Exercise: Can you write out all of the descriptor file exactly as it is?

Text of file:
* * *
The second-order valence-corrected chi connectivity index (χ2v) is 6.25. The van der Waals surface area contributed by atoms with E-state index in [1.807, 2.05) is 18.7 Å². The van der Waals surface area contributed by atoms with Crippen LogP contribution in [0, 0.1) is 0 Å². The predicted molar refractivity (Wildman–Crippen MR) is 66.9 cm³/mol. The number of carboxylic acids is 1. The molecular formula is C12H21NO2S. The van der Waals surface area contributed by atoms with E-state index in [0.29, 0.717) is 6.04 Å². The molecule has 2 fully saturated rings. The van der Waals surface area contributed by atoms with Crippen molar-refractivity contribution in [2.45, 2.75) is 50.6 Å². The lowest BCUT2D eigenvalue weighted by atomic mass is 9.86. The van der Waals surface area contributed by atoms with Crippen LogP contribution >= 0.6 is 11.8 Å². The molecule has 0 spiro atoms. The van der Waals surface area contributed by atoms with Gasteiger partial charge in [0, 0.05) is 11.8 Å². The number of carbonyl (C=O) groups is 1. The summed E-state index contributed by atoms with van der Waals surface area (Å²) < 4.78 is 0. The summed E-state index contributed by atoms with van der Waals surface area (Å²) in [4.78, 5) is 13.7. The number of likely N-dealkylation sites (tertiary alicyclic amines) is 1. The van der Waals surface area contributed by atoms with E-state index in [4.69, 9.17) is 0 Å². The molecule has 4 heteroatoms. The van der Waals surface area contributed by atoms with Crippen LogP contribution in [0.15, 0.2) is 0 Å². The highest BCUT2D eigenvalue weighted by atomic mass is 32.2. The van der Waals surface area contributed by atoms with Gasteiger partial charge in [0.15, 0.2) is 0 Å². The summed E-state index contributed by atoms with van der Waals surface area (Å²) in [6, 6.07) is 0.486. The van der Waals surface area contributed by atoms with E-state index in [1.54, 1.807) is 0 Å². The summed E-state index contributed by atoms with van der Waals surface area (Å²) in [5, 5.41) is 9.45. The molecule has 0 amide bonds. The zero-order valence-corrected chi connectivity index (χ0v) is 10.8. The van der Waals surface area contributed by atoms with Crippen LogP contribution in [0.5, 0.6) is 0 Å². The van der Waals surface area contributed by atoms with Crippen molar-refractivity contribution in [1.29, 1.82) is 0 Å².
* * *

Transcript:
The second-order valence-corrected chi connectivity index (χ2v) is 6.25. The van der Waals surface area contributed by atoms with E-state index in [1.807, 2.05) is 18.7 Å². The van der Waals surface area contributed by atoms with Crippen LogP contribution in [0, 0.1) is 0 Å². The predicted molar refractivity (Wildman–Crippen MR) is 66.9 cm³/mol. The number of carboxylic acids is 1. The molecular formula is C12H21NO2S. The van der Waals surface area contributed by atoms with E-state index in [0.29, 0.717) is 6.04 Å². The molecule has 2 fully saturated rings. The van der Waals surface area contributed by atoms with Crippen molar-refractivity contribution in [2.45, 2.75) is 50.6 Å². The lowest BCUT2D eigenvalue weighted by atomic mass is 9.86. The van der Waals surface area contributed by atoms with Crippen LogP contribution >= 0.6 is 11.8 Å². The molecule has 0 spiro atoms. The van der Waals surface area contributed by atoms with Gasteiger partial charge in [0, 0.05) is 11.8 Å². The number of carbonyl (C=O) groups is 1. The summed E-state index contributed by atoms with van der Waals surface area (Å²) < 4.78 is 0. The summed E-state index contributed by atoms with van der Waals surface area (Å²) in [4.78, 5) is 13.7. The number of likely N-dealkylation sites (tertiary alicyclic amines) is 1. The van der Waals surface area contributed by atoms with E-state index in [4.69, 9.17) is 0 Å². The molecule has 4 heteroatoms. The van der Waals surface area contributed by atoms with Crippen LogP contribution in [0.15, 0.2) is 0 Å². The highest BCUT2D eigenvalue weighted by atomic mass is 32.2. The van der Waals surface area contributed by atoms with Gasteiger partial charge in [0.15, 0.2) is 0 Å². The summed E-state index contributed by atoms with van der Waals surface area (Å²) in [6, 6.07) is 0.486. The van der Waals surface area contributed by atoms with E-state index in [1.54, 1.807) is 0 Å². The summed E-state index contributed by atoms with van der Waals surface area (Å²) in [5, 5.41) is 9.45. The molecule has 0 amide bonds. The zero-order valence-corrected chi connectivity index (χ0v) is 10.8. The van der Waals surface area contributed by atoms with Crippen LogP contribution in [0.5, 0.6) is 0 Å². The van der Waals surface area contributed by atoms with Crippen molar-refractivity contribution in [1.29, 1.82) is 0 Å².